Gladiators Taking a Cigarette Break

Roman legionaryThe Colosseum was within walking distance of our hotel so we hoofed it in spite of the pouring rain. As it did the day before, that big round decaying thing took my breath away. I could not wait to get inside and see where the legendary carnage happened.

It seemed odd to find an arena that wasn’t surrounded by a parking area. It just sat there in the middle of town. Before going in, we watched scores of unique characters – part panhandler and part car salesmen – buzz around selling anything from knock off sunglasses to plastic statues of the Pope. At the entrance, near a couple of gladiators taking a cigarette break, we found our tour guide, a 30-something that looked fit enough to slay a lion himself. With a thick Italian accent he declared: “I am Roberto.” He eyed Lee who wore an Indiana Jones hat and bright red jacket with an American Flag pin on his lapel. “You,” he said to him, “Can call me Bob.”

Roberto led us through a giant arch and into the imposing interior of the coliseum. There it was, as impressive as the outside. The original floor had decayed to reveal a labyrinth of passage ways which once served as “back stage” to the exotic entertainment. Roberto grabbed Chris by the shoulder and brought him up to the front of the group.” “How old are you boy?” he asked with the enthusiasm of a game show host.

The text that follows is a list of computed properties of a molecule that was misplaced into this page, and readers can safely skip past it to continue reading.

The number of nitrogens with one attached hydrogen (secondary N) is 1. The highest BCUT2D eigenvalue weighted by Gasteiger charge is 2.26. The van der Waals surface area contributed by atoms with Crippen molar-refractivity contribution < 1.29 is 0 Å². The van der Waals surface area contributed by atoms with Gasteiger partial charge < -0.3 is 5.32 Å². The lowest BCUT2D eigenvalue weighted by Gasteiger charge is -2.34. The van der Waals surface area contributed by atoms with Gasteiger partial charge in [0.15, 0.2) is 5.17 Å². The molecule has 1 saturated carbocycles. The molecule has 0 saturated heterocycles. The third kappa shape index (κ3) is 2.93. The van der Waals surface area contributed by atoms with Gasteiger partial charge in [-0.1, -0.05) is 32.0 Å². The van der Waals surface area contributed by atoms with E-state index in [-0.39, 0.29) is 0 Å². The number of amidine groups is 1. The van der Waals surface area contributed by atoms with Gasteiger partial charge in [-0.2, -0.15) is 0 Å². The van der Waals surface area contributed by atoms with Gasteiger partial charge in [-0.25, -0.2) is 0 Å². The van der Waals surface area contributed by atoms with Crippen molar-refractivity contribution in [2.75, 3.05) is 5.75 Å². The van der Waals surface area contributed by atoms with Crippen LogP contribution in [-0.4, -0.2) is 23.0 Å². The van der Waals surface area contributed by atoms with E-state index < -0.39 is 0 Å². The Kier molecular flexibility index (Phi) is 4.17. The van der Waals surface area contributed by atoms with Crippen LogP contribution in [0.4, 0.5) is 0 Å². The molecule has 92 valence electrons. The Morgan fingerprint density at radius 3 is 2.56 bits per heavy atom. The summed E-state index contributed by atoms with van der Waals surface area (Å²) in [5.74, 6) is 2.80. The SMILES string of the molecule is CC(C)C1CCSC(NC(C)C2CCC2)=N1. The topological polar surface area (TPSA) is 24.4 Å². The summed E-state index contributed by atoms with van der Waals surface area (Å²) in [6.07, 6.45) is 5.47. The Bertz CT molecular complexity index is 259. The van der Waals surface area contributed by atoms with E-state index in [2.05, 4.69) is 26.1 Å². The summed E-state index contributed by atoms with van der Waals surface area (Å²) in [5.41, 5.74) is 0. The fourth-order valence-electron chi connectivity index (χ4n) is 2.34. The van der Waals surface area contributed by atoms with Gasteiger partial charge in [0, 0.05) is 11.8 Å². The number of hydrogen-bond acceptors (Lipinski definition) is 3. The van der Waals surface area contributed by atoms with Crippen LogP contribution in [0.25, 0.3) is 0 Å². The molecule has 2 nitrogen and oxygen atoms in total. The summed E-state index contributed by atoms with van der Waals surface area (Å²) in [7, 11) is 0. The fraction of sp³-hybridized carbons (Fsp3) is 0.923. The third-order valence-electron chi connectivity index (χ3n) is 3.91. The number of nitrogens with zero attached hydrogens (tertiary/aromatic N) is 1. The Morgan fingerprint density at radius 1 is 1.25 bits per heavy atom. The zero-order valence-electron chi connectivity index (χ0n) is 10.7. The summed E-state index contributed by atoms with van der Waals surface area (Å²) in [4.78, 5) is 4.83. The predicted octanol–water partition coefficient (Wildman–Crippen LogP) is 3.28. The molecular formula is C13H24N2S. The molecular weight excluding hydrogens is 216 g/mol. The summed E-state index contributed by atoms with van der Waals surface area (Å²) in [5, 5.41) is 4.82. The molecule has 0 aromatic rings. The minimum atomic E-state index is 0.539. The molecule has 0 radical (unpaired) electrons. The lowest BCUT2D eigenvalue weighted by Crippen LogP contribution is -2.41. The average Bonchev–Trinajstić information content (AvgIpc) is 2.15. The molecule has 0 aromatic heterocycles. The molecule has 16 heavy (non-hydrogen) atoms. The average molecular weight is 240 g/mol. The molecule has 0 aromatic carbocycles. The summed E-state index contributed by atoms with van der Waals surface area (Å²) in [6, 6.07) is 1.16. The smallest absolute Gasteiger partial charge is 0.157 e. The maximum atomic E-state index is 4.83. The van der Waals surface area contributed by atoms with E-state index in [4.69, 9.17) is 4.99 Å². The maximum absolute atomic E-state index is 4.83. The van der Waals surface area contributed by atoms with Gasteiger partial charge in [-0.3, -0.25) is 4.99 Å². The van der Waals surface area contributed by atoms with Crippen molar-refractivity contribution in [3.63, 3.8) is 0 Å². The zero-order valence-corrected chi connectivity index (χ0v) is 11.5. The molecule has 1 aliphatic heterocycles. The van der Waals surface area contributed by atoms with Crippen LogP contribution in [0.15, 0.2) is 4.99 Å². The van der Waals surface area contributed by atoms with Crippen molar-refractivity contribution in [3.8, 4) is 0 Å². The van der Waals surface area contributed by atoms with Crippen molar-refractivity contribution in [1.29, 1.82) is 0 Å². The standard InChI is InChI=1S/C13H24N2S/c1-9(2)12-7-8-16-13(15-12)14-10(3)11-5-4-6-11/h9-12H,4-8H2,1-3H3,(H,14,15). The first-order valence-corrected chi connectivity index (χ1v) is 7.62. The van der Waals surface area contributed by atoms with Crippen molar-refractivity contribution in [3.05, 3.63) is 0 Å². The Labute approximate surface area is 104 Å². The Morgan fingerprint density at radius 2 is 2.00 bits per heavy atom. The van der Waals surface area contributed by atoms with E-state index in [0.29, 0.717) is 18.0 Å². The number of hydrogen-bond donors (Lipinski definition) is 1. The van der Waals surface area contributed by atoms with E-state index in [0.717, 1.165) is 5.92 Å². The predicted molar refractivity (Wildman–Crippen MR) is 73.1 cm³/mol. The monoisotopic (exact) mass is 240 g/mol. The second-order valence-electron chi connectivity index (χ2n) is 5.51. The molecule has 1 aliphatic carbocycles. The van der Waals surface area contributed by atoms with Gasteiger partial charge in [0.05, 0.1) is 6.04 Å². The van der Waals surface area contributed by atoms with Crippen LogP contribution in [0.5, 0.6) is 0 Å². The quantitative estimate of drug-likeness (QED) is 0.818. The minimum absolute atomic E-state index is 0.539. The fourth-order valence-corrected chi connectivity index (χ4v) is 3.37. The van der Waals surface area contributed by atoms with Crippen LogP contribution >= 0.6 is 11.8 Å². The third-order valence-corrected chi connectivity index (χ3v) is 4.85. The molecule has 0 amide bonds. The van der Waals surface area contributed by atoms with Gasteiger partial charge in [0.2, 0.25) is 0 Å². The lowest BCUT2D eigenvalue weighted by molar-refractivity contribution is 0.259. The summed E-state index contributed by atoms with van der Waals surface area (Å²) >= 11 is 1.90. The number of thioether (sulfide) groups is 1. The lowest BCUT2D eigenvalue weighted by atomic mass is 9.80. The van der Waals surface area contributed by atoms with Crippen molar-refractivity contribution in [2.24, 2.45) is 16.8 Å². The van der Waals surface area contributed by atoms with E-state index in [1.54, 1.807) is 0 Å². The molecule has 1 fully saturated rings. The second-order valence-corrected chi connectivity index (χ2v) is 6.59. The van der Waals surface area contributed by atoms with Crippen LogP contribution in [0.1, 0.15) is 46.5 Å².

“Boys his age had an important job!” Roberto declared, directing the attention toward my son. “Imagine him straddling a lion cage awaiting instruction to release its doors.”

At that, somebody asked: “Did they really feed the Christians to the lions?”

Roberto shook his head. “Lions fought lions here.” He pointed at the vast arena. “Gladiators fought lions here.” He continued. “Sorry – no Christians fed to lions here.”

A silence fell over the group as we pondered the notion of being duped by historical rumors. Then Roberto’s eyes enlarged, as if a ringleader. “Human sacrifice – that is a big show!” He pointed outside. “For the Circus Maximus – it seats 150,000!”

The tour ended at the urinals. Roberto led us to a simple alcove with a slanting floor. “The men stood here to relieve themselves.” Roberto explained. “Then everything flowed outward.” He pointed to some rainwater that was flowing away from us. “See?”

“What about number two?” Somebody asked.

“Over the side” Roberto made a related arm gesture.

“What about the people standing below?”

“Nobody standing below, all inside!”

Jill asked: “Where did the women go?”

“They didn’t.”

NEXT: A Quick Get Away!


1 Comment

Leave a Reply

Current month ye@r day *